When I started working for the National Park Service (NPS) nearly two decades ago as an intern, my primary job was cataloging tens of thousands of slides, by hand and generating a database. Day after day, month after month I viewed the underwater world, including the Pacific, through someone else’s lens. It was the lens of several underwater archeologist and volunteers who were part of the Submerged Cultural Resources Unit (or the SCRU team as we once were known) that had run field projects around the world under the founder and Chief Dan Lenihan’s direction. From 1985-1991 members of SCRU crisscrossed the tiny dots on the map with names like Pohnapai, Kosare, Palau, Chuck, Marjaro, Saipan and Bikini to name a few in a series of “Pacific Swing”. Lenihan was the master of the big picture. For several years he had SCRU partnering with the US Navy under Project Seamark with unprecedented access to Navy assets, divers and support. This partnership in conjunction with official request from several US Trust Territories let to archeological assessments throughout the Pacific that are still the benchmark for research in the area some 25 years later.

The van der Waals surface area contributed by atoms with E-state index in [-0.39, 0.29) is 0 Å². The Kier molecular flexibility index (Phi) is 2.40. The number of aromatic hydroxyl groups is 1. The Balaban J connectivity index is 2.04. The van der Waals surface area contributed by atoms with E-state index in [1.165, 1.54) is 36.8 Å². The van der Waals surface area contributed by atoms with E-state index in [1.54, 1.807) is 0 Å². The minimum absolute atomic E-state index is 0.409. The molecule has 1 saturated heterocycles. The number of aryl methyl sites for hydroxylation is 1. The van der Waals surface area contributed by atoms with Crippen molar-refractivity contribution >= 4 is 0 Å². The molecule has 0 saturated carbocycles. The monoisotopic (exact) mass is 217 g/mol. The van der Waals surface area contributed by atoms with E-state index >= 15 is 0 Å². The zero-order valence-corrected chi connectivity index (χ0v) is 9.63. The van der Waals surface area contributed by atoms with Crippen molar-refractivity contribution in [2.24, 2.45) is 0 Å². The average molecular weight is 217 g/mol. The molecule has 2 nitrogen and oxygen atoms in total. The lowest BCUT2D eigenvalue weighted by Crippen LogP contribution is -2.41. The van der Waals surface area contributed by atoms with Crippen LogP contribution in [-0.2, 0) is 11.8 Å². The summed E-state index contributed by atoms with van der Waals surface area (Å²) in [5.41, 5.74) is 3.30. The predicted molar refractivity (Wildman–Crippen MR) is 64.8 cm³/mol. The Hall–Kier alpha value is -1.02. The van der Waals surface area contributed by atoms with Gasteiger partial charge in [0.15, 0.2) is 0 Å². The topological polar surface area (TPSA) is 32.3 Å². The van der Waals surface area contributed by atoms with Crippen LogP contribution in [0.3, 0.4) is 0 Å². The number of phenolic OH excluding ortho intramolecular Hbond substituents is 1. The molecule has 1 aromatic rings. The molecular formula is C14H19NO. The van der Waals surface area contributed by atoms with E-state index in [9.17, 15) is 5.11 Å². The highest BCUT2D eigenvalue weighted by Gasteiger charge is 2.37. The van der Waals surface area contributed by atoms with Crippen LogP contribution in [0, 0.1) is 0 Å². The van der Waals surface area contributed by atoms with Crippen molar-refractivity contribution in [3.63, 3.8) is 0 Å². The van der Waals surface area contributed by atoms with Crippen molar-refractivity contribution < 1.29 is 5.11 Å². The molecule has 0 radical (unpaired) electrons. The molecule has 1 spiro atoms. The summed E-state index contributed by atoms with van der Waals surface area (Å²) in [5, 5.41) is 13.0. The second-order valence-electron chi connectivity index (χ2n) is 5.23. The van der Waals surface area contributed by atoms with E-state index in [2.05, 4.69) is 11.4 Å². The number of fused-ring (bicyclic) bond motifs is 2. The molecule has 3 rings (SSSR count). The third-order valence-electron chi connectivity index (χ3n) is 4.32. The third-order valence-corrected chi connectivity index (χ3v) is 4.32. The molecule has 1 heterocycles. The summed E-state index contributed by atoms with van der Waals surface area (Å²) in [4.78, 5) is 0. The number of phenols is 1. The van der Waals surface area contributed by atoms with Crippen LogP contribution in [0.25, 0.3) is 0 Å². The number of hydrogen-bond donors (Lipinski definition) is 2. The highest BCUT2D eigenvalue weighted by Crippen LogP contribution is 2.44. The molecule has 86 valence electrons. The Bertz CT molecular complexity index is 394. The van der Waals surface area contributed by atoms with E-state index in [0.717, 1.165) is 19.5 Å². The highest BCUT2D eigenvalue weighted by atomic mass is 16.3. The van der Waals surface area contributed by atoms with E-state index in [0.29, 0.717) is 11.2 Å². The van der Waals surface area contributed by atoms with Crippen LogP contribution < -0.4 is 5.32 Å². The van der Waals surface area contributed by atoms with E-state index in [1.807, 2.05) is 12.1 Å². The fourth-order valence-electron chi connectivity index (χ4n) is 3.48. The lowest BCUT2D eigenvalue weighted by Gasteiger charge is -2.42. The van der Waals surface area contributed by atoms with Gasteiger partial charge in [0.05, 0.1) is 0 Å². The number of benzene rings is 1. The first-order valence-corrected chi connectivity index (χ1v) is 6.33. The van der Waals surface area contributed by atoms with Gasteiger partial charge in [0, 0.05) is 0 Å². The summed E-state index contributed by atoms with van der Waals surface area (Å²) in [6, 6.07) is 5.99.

From 1941-45 these miniscule dots on a map had the utmost strategic importance for both the Japanese and American forces and the battles that were waged over their control were some of the bloodiest in the history of the war. To the underwater archeologist, these islands hold unprecedented concentrations of WWII era heritage. In most cases, the most preserved icons of the WWII in the Pacific were found underwater – not rotting in the jungles. I often imagined what it would be like to image these relics of war - airplanes and tanks, shipwrecks and submarines as I cataloged the tens of thousands of slides the NPS had generated over their “Pacific swings” back then. I finally get my chance to hit a couple of those dots on the map.